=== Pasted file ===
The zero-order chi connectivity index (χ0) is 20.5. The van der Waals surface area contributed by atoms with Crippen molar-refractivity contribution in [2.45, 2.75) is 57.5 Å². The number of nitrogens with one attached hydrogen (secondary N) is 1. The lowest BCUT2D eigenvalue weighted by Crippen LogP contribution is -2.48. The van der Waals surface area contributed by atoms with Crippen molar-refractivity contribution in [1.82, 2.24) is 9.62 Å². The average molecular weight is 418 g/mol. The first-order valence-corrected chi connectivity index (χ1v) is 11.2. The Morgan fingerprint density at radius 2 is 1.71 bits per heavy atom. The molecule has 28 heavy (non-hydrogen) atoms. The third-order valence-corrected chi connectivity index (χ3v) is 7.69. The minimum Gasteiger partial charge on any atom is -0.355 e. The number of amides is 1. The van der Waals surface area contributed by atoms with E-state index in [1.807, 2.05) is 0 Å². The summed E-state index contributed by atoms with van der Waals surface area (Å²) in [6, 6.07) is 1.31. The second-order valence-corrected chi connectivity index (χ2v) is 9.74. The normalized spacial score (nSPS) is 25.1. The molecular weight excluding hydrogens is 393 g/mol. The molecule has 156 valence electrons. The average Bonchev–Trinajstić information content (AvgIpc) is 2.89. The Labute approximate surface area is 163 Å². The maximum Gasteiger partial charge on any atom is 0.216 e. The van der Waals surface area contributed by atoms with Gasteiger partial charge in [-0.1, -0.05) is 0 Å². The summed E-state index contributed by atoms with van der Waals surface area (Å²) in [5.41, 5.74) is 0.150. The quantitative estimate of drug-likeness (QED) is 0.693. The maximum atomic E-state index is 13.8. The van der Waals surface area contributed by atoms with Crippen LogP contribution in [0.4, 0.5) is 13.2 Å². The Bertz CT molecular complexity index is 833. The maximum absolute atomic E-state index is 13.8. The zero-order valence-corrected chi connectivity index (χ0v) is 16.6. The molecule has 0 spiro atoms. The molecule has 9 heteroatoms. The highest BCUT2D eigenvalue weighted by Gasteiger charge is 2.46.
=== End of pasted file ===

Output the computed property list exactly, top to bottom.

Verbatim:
The zero-order chi connectivity index (χ0) is 20.5. The van der Waals surface area contributed by atoms with Crippen molar-refractivity contribution in [2.45, 2.75) is 57.5 Å². The number of nitrogens with one attached hydrogen (secondary N) is 1. The lowest BCUT2D eigenvalue weighted by Crippen LogP contribution is -2.48. The van der Waals surface area contributed by atoms with Crippen molar-refractivity contribution in [1.82, 2.24) is 9.62 Å². The average molecular weight is 418 g/mol. The first-order valence-corrected chi connectivity index (χ1v) is 11.2. The Morgan fingerprint density at radius 2 is 1.71 bits per heavy atom. The molecule has 28 heavy (non-hydrogen) atoms. The third-order valence-corrected chi connectivity index (χ3v) is 7.69. The minimum Gasteiger partial charge on any atom is -0.355 e. The number of amides is 1. The van der Waals surface area contributed by atoms with E-state index in [1.807, 2.05) is 0 Å². The summed E-state index contributed by atoms with van der Waals surface area (Å²) in [6, 6.07) is 1.31. The second-order valence-corrected chi connectivity index (χ2v) is 9.74. The normalized spacial score (nSPS) is 25.1. The molecular weight excluding hydrogens is 393 g/mol. The molecule has 156 valence electrons. The average Bonchev–Trinajstić information content (AvgIpc) is 2.89. The Labute approximate surface area is 163 Å². The maximum Gasteiger partial charge on any atom is 0.216 e. The van der Waals surface area contributed by atoms with Gasteiger partial charge in [-0.1, -0.05) is 0 Å². The summed E-state index contributed by atoms with van der Waals surface area (Å²) in [5.41, 5.74) is 0.150. The quantitative estimate of drug-likeness (QED) is 0.693. The maximum atomic E-state index is 13.8. The van der Waals surface area contributed by atoms with Crippen LogP contribution in [0.4, 0.5) is 13.2 Å². The Bertz CT molecular complexity index is 833. The maximum absolute atomic E-state index is 13.8. The zero-order valence-corrected chi connectivity index (χ0v) is 16.6. The molecule has 0 spiro atoms. The molecule has 9 heteroatoms. The highest BCUT2D eigenvalue weighted by Gasteiger charge is 2.46.